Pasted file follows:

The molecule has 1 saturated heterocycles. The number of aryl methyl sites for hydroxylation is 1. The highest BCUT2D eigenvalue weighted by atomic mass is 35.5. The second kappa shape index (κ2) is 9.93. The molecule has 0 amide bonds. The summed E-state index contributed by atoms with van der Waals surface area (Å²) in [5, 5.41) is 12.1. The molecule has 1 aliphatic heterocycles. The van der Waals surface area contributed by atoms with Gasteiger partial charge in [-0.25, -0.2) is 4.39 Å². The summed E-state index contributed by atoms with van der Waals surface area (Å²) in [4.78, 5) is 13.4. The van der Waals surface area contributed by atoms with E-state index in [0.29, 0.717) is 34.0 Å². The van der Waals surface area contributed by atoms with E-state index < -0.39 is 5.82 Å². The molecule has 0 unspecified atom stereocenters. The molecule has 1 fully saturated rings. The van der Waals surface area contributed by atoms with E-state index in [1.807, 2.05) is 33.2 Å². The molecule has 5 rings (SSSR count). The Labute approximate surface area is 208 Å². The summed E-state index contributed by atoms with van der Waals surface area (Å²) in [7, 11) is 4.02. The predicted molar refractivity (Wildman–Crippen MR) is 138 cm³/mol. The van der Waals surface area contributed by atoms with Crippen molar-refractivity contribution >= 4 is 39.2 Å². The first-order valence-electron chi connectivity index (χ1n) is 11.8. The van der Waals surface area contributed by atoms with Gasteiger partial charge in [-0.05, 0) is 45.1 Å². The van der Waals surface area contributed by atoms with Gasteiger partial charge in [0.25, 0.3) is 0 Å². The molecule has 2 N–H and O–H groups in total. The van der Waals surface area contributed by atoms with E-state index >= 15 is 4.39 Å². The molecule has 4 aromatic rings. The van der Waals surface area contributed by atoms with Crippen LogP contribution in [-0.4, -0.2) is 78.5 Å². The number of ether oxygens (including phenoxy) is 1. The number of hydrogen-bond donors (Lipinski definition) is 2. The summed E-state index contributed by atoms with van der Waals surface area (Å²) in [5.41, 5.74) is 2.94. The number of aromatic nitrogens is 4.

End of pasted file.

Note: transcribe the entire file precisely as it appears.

The molecule has 1 saturated heterocycles. The number of aryl methyl sites for hydroxylation is 1. The highest BCUT2D eigenvalue weighted by atomic mass is 35.5. The second kappa shape index (κ2) is 9.93. The molecule has 0 amide bonds. The summed E-state index contributed by atoms with van der Waals surface area (Å²) in [5, 5.41) is 12.1. The molecule has 1 aliphatic heterocycles. The van der Waals surface area contributed by atoms with Gasteiger partial charge in [-0.25, -0.2) is 4.39 Å². The summed E-state index contributed by atoms with van der Waals surface area (Å²) in [4.78, 5) is 13.4. The van der Waals surface area contributed by atoms with E-state index in [0.29, 0.717) is 34.0 Å². The van der Waals surface area contributed by atoms with E-state index < -0.39 is 5.82 Å². The molecule has 0 unspecified atom stereocenters. The molecule has 1 fully saturated rings. The van der Waals surface area contributed by atoms with E-state index in [1.807, 2.05) is 33.2 Å². The molecule has 5 rings (SSSR count). The Labute approximate surface area is 208 Å². The summed E-state index contributed by atoms with van der Waals surface area (Å²) in [7, 11) is 4.02. The predicted molar refractivity (Wildman–Crippen MR) is 138 cm³/mol. The van der Waals surface area contributed by atoms with Crippen molar-refractivity contribution >= 4 is 39.2 Å². The first-order valence-electron chi connectivity index (χ1n) is 11.8. The van der Waals surface area contributed by atoms with Gasteiger partial charge in [-0.05, 0) is 45.1 Å². The van der Waals surface area contributed by atoms with Gasteiger partial charge in [0.25, 0.3) is 0 Å². The molecule has 2 N–H and O–H groups in total. The van der Waals surface area contributed by atoms with E-state index >= 15 is 4.39 Å². The molecule has 4 aromatic rings. The van der Waals surface area contributed by atoms with Crippen LogP contribution in [-0.4, -0.2) is 78.5 Å². The number of ether oxygens (including phenoxy) is 1. The number of hydrogen-bond donors (Lipinski definition) is 2. The summed E-state index contributed by atoms with van der Waals surface area (Å²) in [5.41, 5.74) is 2.94. The number of aromatic nitrogens is 4.